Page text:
• Communicate only with owners or managers directly. Double check that you're using verified contact information.
  • Visit prospective rentals in-person before signing or paying. Scammers may make excuses not to show you rental listings.
  • Don't wire money upfront. Legitimate landlords prefer secure methods to pay rent.
  • Beware of high-pressure tactics. Trust your instincts if an offer seems too good to be true.

Being a private landlord vs. Using a property management company

Property owners seeking to maximize returns must decide between self-managing their investments or hiring a property management company to handle operations. The independent and managed routes each have their merits. Questions to ask yourself include:

Time and availability

Do you have the time to run day-to-day operations of your rental houses?

As a private landlord, you're in charge of daily operations like advertising, tenant screening, collecting rent payments, and maintenance. This requires a significant time commitment.

In contrast, a property management company takes care of these tasks, offering convenience for landlords with busy schedules or multiple properties.

Expertise and knowledge

Do you have the required expertise, or do you prefer the guidance of professionals?

Successful property management requires knowledge of lease agreements, local rental laws, and property maintenance. Being a private landlord can be rewarding if you have experience and expertise in these areas or are willing to learn.

Otherwise, a property management company can bring their expertise if you lack the necessary knowledge or prefer to rely on professionals.

Tenant relationships

Do you want direct relationships with your tenants or prefer a buffer?

As a private landlord, you can build personal relationships with your tenants. This can result in better communication, understanding of their needs, and potentially longer tenancies.

If you'd prefer letting someone else handle relationship-building, a property management company provides a buffer between you and your tenants, maintaining a professional distance.

Financial considerations

Is cost saving or convenience the priority for you?

Managing your own rental properties saves you money on property management fees. You'll have direct control over expenses and can potentially increase your profits.

If you decide that using a property management company is worth the cost, you can expect to pay a percentage of the monthly rent for their services. Weigh your financial situation against the convenience and expertise of a hiring a property manager.

Scale of properties

Can you realistically manage your rental portfolio on your own?

For landlords with a small number of properties, a hands-on approach is often manageable and rewarding.

However, if you have a large or expanding portfolio, the complexity of managing multiple properties might be better handled by a property management company, allowing you to focus on other aspects of your investment.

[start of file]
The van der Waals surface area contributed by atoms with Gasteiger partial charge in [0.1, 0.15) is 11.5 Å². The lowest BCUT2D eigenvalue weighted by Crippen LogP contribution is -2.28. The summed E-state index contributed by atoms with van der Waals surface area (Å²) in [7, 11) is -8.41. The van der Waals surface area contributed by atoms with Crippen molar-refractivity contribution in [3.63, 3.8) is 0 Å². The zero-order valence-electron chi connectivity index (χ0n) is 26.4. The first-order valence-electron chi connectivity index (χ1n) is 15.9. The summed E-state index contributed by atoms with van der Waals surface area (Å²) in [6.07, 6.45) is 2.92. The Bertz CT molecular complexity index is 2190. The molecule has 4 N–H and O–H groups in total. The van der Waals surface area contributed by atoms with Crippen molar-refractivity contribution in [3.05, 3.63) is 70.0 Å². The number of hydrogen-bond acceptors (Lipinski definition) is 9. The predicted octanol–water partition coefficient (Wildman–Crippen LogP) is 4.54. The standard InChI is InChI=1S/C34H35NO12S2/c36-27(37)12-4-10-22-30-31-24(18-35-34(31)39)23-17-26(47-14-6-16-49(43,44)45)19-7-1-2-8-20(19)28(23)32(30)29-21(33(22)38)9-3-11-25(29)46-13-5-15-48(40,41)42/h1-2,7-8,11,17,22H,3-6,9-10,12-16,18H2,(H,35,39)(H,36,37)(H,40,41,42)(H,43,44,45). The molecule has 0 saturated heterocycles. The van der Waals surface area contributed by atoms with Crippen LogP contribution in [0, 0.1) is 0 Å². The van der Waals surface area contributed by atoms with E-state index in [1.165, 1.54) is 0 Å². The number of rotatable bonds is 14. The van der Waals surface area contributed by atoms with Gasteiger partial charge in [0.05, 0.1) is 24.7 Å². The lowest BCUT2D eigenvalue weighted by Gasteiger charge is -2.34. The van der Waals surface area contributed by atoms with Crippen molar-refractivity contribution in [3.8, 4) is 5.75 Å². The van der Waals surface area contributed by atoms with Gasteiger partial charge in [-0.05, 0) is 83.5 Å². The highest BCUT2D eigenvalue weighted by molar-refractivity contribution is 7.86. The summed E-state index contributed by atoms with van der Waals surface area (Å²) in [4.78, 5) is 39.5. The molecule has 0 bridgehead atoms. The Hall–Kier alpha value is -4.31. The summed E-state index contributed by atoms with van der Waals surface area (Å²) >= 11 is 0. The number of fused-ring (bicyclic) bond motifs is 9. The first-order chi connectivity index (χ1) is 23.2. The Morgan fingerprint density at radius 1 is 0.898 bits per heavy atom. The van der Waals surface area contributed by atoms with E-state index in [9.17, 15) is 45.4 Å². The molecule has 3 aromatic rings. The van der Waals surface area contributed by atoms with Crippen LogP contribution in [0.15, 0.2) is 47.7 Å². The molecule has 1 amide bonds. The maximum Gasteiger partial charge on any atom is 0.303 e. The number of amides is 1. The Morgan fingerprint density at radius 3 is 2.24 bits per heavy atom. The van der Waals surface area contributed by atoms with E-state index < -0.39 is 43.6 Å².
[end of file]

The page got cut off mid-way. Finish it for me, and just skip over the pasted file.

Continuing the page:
How do private landlords handle rental properties on their own?

To manage rental properties on their own, private landlords often turn to technology to simplify their business operations. Property management software like Azibo can prove particularly helpful.

Azibo helps landlords handle various aspects of their business, including rent collection, tenant screening, lease agreements, and repair requests. Using an all-in-one platform means landlords can go to one place manage all their investment property operations.

Private landlords

Whether you're searching for a private landlord or looking into becoming one, defining your priorities should be your first step. With the help of this guide, renters can then identify where to find private landlords to reach out to, and landlords can educate themselves on considerations to being an independent landlord.

By understanding your preferences and weighing the trade-offs, you can take steps toward a mutually beneficial rental experience.

How to find private landlord FAQs

How can I stand out as a tenant when dealing with private landlords?

Create a strong rental resume showcasing your reliability as a tenant. Be proactive in communication, demonstrate your financial responsibility, and make clear that you can follow lease terms.

What does FRBO stand for?

FRBO stands for "for rent by owner." It's a term used in the real estate industry to indicate that a rental property is being leased directly by the property owner rather than through real estate agents or property management companies.

Important Note: This post is for informational and educational purposes only. It should not be taken as legal, accounting, or tax advice, nor should it be used as a substitute for such services. Always consult your own legal, accounting, or tax counsel before taking any action based on this information.

Nichole Stohler

Nichole co-founded Gateway Private Equity Group, with a history of investments in single-family and multi-family properties, and now a specialization in hotel real estate investments. She is also the creator of, a blog dedicated to real estate investing.

Other related articles

Rental rundown background image
Rental rundown hero image

Whether you’re a property owner, renter, property manager, or real estate agent, gain valuable insights, advice, and updates by joining our newsletter.

Subscriber Identity

I am a

Thank you! Your submission has been received!
Oops! Something went wrong while submitting the form.